- Does the vice president live in the White House?
- How are Electoral College members chosen?
- What determines electoral votes per state?
- What was the closest election?
- Do all electoral votes go to one candidate?
- Why did Hamilton chose Jefferson over Burr?
- Can Obama be a vice president?
- Has there ever been an Electoral College tie?
- How many electoral votes do you need to become president?
- What is President of the United States salary?
- Who was Jefferson’s VP?
- What is the 12th Amendment in simple terms?
- What did the 12th Amendment fix?
- When did the vice president become a running mate?
- Why was there a tie in the election of 1800?
- What happens if the presidential race is a tie?
- Where does the vice president of the United States live?
- How is US Vice President elected?
Does the vice president live in the White House?
With their offices located on the White House grounds, every Vice President since Walter Mondale has lived with their families on the grounds of the United States Naval Observatory..
How are Electoral College members chosen?
Generally, the parties either nominate slates of potential electors at their State party conventions or they chose them by a vote of the party’s central committee. This happens in each State for each party by whatever rules the State party and (sometimes) the national party have for the process.
What determines electoral votes per state?
Electoral votes are allocated among the States based on the Census. Every State is allocated a number of votes equal to the number of senators and representatives in its U.S. Congressional delegation—two votes for its senators in the U.S. Senate plus a number of votes equal to the number of its Congressional districts.
What was the closest election?
The 1960 presidential election was the closest election since 1916, and this closeness can be explained by a number of factors.
Do all electoral votes go to one candidate?
Most states require that all electoral votes go to the candidate who receives the most votes in that state. After state election officials certify the popular vote of each state, the winning slate of electors meet in the state capital and cast two ballots—one for Vice President and one for President.
Why did Hamilton chose Jefferson over Burr?
Hamilton recommended to Federalists that they support Jefferson because he was “by far not so dangerous a man” as Burr; in short, he would much rather have someone with wrong principles than someone devoid of any. … On February 17, on the 36th ballot, Jefferson was elected.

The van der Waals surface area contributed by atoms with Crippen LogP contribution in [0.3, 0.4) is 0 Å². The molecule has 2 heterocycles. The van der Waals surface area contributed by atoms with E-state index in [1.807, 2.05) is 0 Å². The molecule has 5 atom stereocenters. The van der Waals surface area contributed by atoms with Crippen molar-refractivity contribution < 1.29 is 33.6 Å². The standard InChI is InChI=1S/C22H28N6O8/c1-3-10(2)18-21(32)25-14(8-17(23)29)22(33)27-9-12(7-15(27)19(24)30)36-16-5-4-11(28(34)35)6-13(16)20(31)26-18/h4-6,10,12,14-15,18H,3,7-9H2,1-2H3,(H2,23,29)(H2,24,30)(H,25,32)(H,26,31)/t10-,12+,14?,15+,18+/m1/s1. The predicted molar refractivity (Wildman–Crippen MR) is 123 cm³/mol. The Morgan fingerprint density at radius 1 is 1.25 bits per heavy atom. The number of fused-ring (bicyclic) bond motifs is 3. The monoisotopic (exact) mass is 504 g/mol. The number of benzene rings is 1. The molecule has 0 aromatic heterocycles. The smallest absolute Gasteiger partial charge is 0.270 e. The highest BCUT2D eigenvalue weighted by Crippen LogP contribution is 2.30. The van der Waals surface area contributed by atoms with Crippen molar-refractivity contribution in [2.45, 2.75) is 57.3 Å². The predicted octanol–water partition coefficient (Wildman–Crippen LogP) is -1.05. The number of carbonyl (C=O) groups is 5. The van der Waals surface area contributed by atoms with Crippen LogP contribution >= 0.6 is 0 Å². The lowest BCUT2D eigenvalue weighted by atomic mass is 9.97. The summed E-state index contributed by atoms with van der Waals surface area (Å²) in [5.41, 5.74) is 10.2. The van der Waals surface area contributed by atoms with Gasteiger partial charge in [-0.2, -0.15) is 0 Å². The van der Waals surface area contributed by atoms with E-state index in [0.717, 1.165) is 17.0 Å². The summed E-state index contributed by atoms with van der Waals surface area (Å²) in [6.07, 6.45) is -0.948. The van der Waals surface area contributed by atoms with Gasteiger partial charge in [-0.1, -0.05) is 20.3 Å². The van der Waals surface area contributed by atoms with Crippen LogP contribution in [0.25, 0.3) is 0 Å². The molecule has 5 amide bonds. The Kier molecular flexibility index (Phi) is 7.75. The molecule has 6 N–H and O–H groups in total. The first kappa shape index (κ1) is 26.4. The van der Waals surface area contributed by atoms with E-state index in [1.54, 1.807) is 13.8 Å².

Can Obama be a vice president?
Joe Biden2009–2017Barack Obama/Vice presidents
Has there ever been an Electoral College tie?
The 1800 election resulted in a tie between Thomas Jefferson and Aaron Burr. … In the election of 1836, which made Martin Van Buren president, Kentucky’s former Democratic senator Richard M. Johnson fell one electoral vote short of a majority among four vice-presidential candidates.
How many electoral votes do you need to become president?
An absolute majority is necessary to prevail in the presidential and the vice presidential elections, that is, half the total plus one electoral votes are required. With 538 Electors, a candidate must receive at least 270 votes to be elected to the office of President or Vice President.
What is President of the United States salary?
President of the United StatesPresident of the United States of AmericaFormationJune 21, 1788First holderGeorge WashingtonSalary$400,000 annuallyWebsitewww.whitehouse.gov13 more rows
Who was Jefferson’s VP?
Aaron Burr1801–1805George Clinton1805–1809Thomas Jefferson/Vice presidentsJefferson’s campaign included New York deal-making politician Aaron Burr as his intended Vice Presidential running mate.
What is the 12th Amendment in simple terms?
The Twelfth Amendment stipulates that each elector must cast distinct votes for president and vice president, instead of two votes for president. … The Twelfth Amendment requires the Senate to choose between the candidates with the “two highest numbers” of electoral votes.
What did the 12th Amendment fix?
Passed by Congress December 9, 1803, and ratified June 15, 1804, the 12th Amendment provided for separate Electoral College votes for President and Vice President, correcting weaknesses in the earlier electoral system which were responsible for the controversial Presidential Election of 1800.
When did the vice president become a running mate?
The practice of running candidates for president and vice president together evolved in the nineteenth century. Originally, electors cast votes for two candidates on the same ballot for president; the candidate who finished second place in the tabulation became vice president.
Why was there a tie in the election of 1800?
Because the Constitution did not distinguish between President and Vice-President in the votes cast by each state’s electors in the Electoral College, both Jefferson and his running mate Aaron Burr received 73 votes. …
What happens if the presidential race is a tie?
If no candidate for vice president receives a majority of the electoral votes, pursuant to the 12th Amendment, the Senate is required to go into session immediately to choose the vice president from the two candidates who received the most electoral votes.
Where does the vice president of the United States live?
Number One Observatory Circle is the official residence of the vice president of the United States. Located on the northeast grounds of the U.S. Naval Observatory in Washington, D.C., the house was built in 1893 for its superintendent.
How is US Vice President elected?
The vice president is indirectly elected together with the president to a four-year term of office by the people of the United States through the Electoral College. The modern vice presidency is a position of significant power and is widely seen as an integral part of a president’s administration.